Following Russian President Putin’s appearance at Beijing’s One Belt One Road Forum, analysts in Moscow have been having a field day in examining what all this means for Russia. The country is a vital component part of China’s plans – Beijing needs Moscow onside to help it create political goodwill and develop infrastructure in the many nations that were previously under Moscow’s influence during the Soviet era.
While many have concluded the OBOR plans thus far are about Chinese politics and creating domestic symbolism to demonstrate to the Chinese people that China is a world leader and Xi Jinping one of the global statesmen, able to summon diplomats and prime ministers to Beijing to pay tribute, others suspect that from Russia’s perspective, money and infrastructure investment is the sole aim.
Petr Topychkanov of the Carnegie Moscow Center has stated that “First, Russia’s economy desires foreign investments and it hopes to get some funds through OBOR, second, Russia wants to bring new drive to the Eurasian Economic Union by connecting it with OBOR. Third, Russia wants to compensate the vanished economic agenda of the SCO (Shanghai Cooperation Organization) with the Chinese-led OBOR. Fourth, Russia wants to make European countries more nervous about the prospects of Russian-Chinese economic cooperation.”
We have examined each of these scenarios in previous articles on our Russia, Silk Road and China Briefing portals:
Russian academics and businessmen will certainly be aware of Beijing’s pledge to source USD2 trillion in purchases from OBOR routes within the next five years. It will be interesting to see how many Russian consultants and investment funds will actually be prepared to set up operations in Beijing to look for that money – it certainly won’t be arriving by the truck load and will need to be earned by forging relationships in Beijing and Shanghai. That is best organised by establishing a Representative Office in China to build those links. Russian entrepreneurs will need to put in some effort to facilitate Chinese outbound investment away from Beijing and into Russia.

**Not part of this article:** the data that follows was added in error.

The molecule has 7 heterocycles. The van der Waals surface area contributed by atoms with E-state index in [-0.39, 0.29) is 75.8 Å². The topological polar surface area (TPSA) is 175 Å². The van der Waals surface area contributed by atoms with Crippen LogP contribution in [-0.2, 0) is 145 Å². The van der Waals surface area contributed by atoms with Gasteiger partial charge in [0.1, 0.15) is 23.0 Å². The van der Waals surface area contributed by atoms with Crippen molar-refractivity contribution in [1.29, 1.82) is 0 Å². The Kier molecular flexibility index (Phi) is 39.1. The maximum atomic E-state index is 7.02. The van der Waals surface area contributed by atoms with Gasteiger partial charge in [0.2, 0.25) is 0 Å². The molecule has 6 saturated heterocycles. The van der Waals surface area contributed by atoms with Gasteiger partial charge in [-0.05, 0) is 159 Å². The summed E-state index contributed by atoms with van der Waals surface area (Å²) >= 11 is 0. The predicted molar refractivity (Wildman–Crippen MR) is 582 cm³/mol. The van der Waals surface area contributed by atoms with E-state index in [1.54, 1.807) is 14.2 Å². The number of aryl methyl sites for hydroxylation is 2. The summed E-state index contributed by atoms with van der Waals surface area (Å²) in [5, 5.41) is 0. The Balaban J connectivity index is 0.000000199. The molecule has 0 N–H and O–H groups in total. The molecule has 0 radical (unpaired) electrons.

Vasily Kashin, a senior research fellow at the Center for Comprehensive European and International Studies at Moscow’s Higher School of Economics takes a structural view and sees value in marrying Russian institutions with Chinese ones. “Russia is also trying to achieve a high level of coordination between the Chinese OBOR policy and the Russian policy concerning the Eurasian Economic Union.” he has stated. This is already manifesting itself as Beijing has already opened negotiations with Moscow over a Free Trade Agreement between China and the EAEU.
However, it does appear as if Russia is bent on one aspects of China’s OBOR plans – it sees it more as a bilateral relationship as opposed to China’s more global ambitions. These have already taken fruit with the following Chinese investments shaping up to pour billions into the Russian infrastructure that China needs built to get its products to markets in the West, and to bring much needed supplies, and energy and agriculture in particular, back home. These include:
China’s “One Belt One Road Forum” may have just ended with the pop slogans “mutual benefit, joint prosperity, shared destiny” ringing in delegates ears, however China may not find it so easy to get its side of the bargain. If China wants it built, and needs it built, countries such as Russia will be holding their hands out and be delivering a simple statement: “You want it; you pay”. Beijing’s bill for Xi Jinping’s grand OBOR plans are likely to be rather more expensive than first budgeted for. Moscow, and Russian entrepreneurs, could be among the first to benefit when going in search of the Chinese investment dollar.
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